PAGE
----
01:08 - Source: CNN
See how coronavirus lockdowns affected air pollution (2020)
CNN  — 

After a decline due to the Covid-19 lockdowns, air pollution levels are bouncing back to their pre-pandemic numbers, according to an analysis of satellite imagery.

As restrictions loosen in some countries and residents return to regular activities, levels of nitrogen dioxide, an air pollutant caused most commonly by emissions from cars, are returning to their previous levels, the European Space Agency reported on Monday.

The ESA used images from China as an example, given the country had a “significant reduction in air pollutants” last year.

“Now, more than one year later, as restrictions have eased, the average level of air pollutants has rebounded and is on the rise again,” the ESA said.

These images, taken by the ESA using data from the Copernicus Sentinel-5P satellite, show the monthly average nitrogen dioxide concentrations over China in February 2019, February 2020 and February 2021.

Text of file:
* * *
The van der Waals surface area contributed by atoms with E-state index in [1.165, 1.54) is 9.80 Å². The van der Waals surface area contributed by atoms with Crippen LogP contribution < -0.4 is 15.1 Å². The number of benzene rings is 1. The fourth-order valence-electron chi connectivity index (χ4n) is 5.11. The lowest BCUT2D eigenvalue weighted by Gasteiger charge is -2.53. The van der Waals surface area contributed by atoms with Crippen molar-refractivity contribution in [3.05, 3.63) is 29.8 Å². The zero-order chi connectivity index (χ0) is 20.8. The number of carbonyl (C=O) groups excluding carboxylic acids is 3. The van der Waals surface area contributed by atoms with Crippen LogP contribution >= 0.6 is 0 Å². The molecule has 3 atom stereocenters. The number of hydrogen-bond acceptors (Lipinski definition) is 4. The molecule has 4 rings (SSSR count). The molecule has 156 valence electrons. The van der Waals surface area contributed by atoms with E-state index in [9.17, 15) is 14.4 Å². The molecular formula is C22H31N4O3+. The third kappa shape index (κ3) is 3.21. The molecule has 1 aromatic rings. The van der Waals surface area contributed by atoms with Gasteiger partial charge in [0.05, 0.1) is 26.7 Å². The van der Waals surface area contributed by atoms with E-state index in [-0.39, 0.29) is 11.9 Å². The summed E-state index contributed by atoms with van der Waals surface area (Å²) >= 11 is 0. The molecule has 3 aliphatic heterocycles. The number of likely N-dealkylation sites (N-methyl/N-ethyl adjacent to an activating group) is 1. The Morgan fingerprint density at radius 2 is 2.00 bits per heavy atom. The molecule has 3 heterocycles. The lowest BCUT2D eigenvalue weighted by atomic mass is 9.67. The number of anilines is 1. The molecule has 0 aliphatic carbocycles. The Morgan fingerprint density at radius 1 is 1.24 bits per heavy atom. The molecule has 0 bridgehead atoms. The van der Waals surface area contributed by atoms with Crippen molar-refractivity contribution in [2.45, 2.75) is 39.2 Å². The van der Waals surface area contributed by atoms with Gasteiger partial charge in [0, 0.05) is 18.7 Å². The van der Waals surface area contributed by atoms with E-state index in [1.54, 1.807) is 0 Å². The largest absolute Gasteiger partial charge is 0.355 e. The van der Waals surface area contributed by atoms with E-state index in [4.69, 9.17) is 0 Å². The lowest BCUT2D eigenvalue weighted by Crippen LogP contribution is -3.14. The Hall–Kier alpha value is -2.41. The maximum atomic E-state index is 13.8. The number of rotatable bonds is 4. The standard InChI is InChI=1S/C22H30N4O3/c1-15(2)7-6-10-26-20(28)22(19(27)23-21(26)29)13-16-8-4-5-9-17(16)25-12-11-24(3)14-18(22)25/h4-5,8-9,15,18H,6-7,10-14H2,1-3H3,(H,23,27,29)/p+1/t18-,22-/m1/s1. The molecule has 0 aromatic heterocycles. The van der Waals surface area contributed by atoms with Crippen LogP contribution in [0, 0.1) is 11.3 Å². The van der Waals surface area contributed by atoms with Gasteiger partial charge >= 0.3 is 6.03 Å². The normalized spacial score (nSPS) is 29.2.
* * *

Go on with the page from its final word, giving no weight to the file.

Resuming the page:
Between February 2019 and February 2020, Beijing’s nitrogen dioxide concentrations dropped 35%, the ESA said. In Chongqing, the drop was by 45%. As of February 2021, though, Beijing has returned to similar levels, while Chongqing has almost doubled its pre-Covid-19 numbers, the ESA said.

“We expected air pollution to rebound as lockdowns are lifted across the globe,” said Claus Zehner, ESA’s Copernicus Sentinel-5P mission manager, in a statement. “Nitrogen dioxide concentrations in our atmosphere do not depend on human activity alone. Weather conditions such as wind speed and cloud cover also affect those levels, however a large quantity of these reductions are due to restrictions being eased. In the coming weeks and months, we expect increases of nitrogen dioxide concentrations also over Europe.”

A similar trend is possible in the US.

In March 2020, satellite images showed less nitrogen dioxide in the air over the country, particularly in areas on the West Coast that went under lockdown early.

Marshall Burke, an assistant professor at Stanford’s Department of Earth System Science, said at the time that the better air quality could have saved between 50,000 and 75,000 people from dying prematurely.

CNN’s Madeline Holcombe and Sean O’Key contributed to this report.